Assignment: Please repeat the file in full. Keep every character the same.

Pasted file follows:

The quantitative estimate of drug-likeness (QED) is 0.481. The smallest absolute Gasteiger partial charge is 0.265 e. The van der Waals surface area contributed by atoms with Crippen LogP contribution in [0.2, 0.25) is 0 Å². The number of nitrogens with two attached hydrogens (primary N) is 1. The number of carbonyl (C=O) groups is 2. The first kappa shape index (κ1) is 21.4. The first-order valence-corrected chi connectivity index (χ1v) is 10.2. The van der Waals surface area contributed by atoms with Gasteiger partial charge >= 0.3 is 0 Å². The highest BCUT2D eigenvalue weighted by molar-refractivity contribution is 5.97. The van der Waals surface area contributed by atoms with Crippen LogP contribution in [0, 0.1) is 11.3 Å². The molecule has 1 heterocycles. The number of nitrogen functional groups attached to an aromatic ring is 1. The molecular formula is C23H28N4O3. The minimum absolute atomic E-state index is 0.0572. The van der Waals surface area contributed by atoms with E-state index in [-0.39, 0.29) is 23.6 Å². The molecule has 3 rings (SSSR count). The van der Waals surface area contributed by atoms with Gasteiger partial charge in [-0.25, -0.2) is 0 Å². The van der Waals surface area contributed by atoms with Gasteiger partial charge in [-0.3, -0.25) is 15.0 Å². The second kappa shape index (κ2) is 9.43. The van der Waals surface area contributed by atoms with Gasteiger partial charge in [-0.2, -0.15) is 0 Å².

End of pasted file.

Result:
The quantitative estimate of drug-likeness (QED) is 0.481. The smallest absolute Gasteiger partial charge is 0.265 e. The van der Waals surface area contributed by atoms with Crippen LogP contribution in [0.2, 0.25) is 0 Å². The number of nitrogens with two attached hydrogens (primary N) is 1. The number of carbonyl (C=O) groups is 2. The first kappa shape index (κ1) is 21.4. The first-order valence-corrected chi connectivity index (χ1v) is 10.2. The van der Waals surface area contributed by atoms with Gasteiger partial charge >= 0.3 is 0 Å². The highest BCUT2D eigenvalue weighted by molar-refractivity contribution is 5.97. The van der Waals surface area contributed by atoms with Crippen LogP contribution in [0, 0.1) is 11.3 Å². The molecule has 1 heterocycles. The number of nitrogen functional groups attached to an aromatic ring is 1. The molecular formula is C23H28N4O3. The minimum absolute atomic E-state index is 0.0572. The van der Waals surface area contributed by atoms with E-state index in [-0.39, 0.29) is 23.6 Å². The molecule has 3 rings (SSSR count). The van der Waals surface area contributed by atoms with Gasteiger partial charge in [-0.25, -0.2) is 0 Å². The van der Waals surface area contributed by atoms with Gasteiger partial charge in [-0.3, -0.25) is 15.0 Å². The second kappa shape index (κ2) is 9.43. The van der Waals surface area contributed by atoms with Gasteiger partial charge in [-0.2, -0.15) is 0 Å².